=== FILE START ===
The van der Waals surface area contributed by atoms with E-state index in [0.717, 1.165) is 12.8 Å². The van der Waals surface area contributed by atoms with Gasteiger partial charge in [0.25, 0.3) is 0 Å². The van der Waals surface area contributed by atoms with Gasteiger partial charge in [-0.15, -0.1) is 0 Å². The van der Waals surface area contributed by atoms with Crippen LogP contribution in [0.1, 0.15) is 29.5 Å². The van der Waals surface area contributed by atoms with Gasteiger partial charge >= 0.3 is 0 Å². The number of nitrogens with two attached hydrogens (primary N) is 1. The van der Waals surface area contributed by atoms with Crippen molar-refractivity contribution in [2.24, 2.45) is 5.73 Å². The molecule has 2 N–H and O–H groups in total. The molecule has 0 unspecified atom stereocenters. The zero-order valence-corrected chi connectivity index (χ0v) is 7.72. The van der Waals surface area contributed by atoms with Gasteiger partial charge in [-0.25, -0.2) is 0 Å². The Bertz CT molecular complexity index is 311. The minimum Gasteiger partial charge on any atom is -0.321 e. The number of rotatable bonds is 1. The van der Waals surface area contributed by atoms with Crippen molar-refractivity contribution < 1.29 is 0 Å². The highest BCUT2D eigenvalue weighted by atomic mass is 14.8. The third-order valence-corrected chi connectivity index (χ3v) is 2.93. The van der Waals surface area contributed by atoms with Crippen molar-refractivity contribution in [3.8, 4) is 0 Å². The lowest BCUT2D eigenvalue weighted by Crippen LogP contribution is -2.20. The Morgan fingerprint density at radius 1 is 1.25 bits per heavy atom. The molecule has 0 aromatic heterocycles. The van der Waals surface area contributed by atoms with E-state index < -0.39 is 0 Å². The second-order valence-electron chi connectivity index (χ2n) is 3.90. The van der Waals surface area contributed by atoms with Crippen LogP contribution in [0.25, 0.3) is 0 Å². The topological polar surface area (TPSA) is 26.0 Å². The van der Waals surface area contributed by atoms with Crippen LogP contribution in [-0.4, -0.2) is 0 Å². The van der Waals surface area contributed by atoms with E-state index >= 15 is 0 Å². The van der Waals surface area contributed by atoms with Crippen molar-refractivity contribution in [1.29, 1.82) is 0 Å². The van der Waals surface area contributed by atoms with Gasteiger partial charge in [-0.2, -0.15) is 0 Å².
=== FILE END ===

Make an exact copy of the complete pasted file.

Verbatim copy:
The van der Waals surface area contributed by atoms with E-state index in [0.717, 1.165) is 12.8 Å². The van der Waals surface area contributed by atoms with Gasteiger partial charge in [0.25, 0.3) is 0 Å². The van der Waals surface area contributed by atoms with Gasteiger partial charge in [-0.15, -0.1) is 0 Å². The van der Waals surface area contributed by atoms with Crippen LogP contribution in [0.1, 0.15) is 29.5 Å². The van der Waals surface area contributed by atoms with Gasteiger partial charge >= 0.3 is 0 Å². The number of nitrogens with two attached hydrogens (primary N) is 1. The van der Waals surface area contributed by atoms with Crippen molar-refractivity contribution in [2.24, 2.45) is 5.73 Å². The molecule has 2 N–H and O–H groups in total. The molecule has 0 unspecified atom stereocenters. The zero-order valence-corrected chi connectivity index (χ0v) is 7.72. The van der Waals surface area contributed by atoms with Gasteiger partial charge in [-0.25, -0.2) is 0 Å². The Bertz CT molecular complexity index is 311. The minimum Gasteiger partial charge on any atom is -0.321 e. The number of rotatable bonds is 1. The van der Waals surface area contributed by atoms with Crippen molar-refractivity contribution < 1.29 is 0 Å². The highest BCUT2D eigenvalue weighted by atomic mass is 14.8. The third-order valence-corrected chi connectivity index (χ3v) is 2.93. The van der Waals surface area contributed by atoms with Crippen molar-refractivity contribution in [3.8, 4) is 0 Å². The lowest BCUT2D eigenvalue weighted by Crippen LogP contribution is -2.20. The Morgan fingerprint density at radius 1 is 1.25 bits per heavy atom. The molecule has 0 aromatic heterocycles. The van der Waals surface area contributed by atoms with E-state index < -0.39 is 0 Å². The second-order valence-electron chi connectivity index (χ2n) is 3.90. The van der Waals surface area contributed by atoms with Crippen LogP contribution in [0.25, 0.3) is 0 Å². The topological polar surface area (TPSA) is 26.0 Å². The van der Waals surface area contributed by atoms with Crippen LogP contribution in [-0.4, -0.2) is 0 Å². The van der Waals surface area contributed by atoms with E-state index >= 15 is 0 Å². The van der Waals surface area contributed by atoms with Crippen molar-refractivity contribution in [1.29, 1.82) is 0 Å². The van der Waals surface area contributed by atoms with Gasteiger partial charge in [-0.2, -0.15) is 0 Å².